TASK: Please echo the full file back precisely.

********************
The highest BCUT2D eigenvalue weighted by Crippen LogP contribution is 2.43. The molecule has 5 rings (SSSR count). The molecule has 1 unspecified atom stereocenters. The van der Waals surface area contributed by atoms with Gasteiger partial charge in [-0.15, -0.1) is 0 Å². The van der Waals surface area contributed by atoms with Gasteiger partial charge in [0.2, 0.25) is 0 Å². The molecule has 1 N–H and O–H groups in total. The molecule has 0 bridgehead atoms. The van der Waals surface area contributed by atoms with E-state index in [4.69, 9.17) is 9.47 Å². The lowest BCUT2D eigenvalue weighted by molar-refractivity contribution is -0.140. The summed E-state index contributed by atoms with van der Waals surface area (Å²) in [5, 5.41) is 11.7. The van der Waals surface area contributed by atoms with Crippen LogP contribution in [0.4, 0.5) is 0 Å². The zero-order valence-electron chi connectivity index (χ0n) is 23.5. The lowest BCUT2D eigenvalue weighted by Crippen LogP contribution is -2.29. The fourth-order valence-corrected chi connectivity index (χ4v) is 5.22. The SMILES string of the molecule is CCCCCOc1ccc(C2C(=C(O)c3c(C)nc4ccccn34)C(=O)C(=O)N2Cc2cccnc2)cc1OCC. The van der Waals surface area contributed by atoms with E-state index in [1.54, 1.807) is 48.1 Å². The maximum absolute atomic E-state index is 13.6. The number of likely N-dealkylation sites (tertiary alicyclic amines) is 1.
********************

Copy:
The highest BCUT2D eigenvalue weighted by Crippen LogP contribution is 2.43. The molecule has 5 rings (SSSR count). The molecule has 1 unspecified atom stereocenters. The van der Waals surface area contributed by atoms with Gasteiger partial charge in [-0.15, -0.1) is 0 Å². The van der Waals surface area contributed by atoms with Gasteiger partial charge in [0.2, 0.25) is 0 Å². The molecule has 1 N–H and O–H groups in total. The molecule has 0 bridgehead atoms. The van der Waals surface area contributed by atoms with E-state index in [4.69, 9.17) is 9.47 Å². The lowest BCUT2D eigenvalue weighted by molar-refractivity contribution is -0.140. The summed E-state index contributed by atoms with van der Waals surface area (Å²) in [5, 5.41) is 11.7. The van der Waals surface area contributed by atoms with Crippen LogP contribution in [0.4, 0.5) is 0 Å². The zero-order valence-electron chi connectivity index (χ0n) is 23.5. The lowest BCUT2D eigenvalue weighted by Crippen LogP contribution is -2.29. The fourth-order valence-corrected chi connectivity index (χ4v) is 5.22. The SMILES string of the molecule is CCCCCOc1ccc(C2C(=C(O)c3c(C)nc4ccccn34)C(=O)C(=O)N2Cc2cccnc2)cc1OCC. The van der Waals surface area contributed by atoms with E-state index in [1.54, 1.807) is 48.1 Å². The maximum absolute atomic E-state index is 13.6. The number of likely N-dealkylation sites (tertiary alicyclic amines) is 1.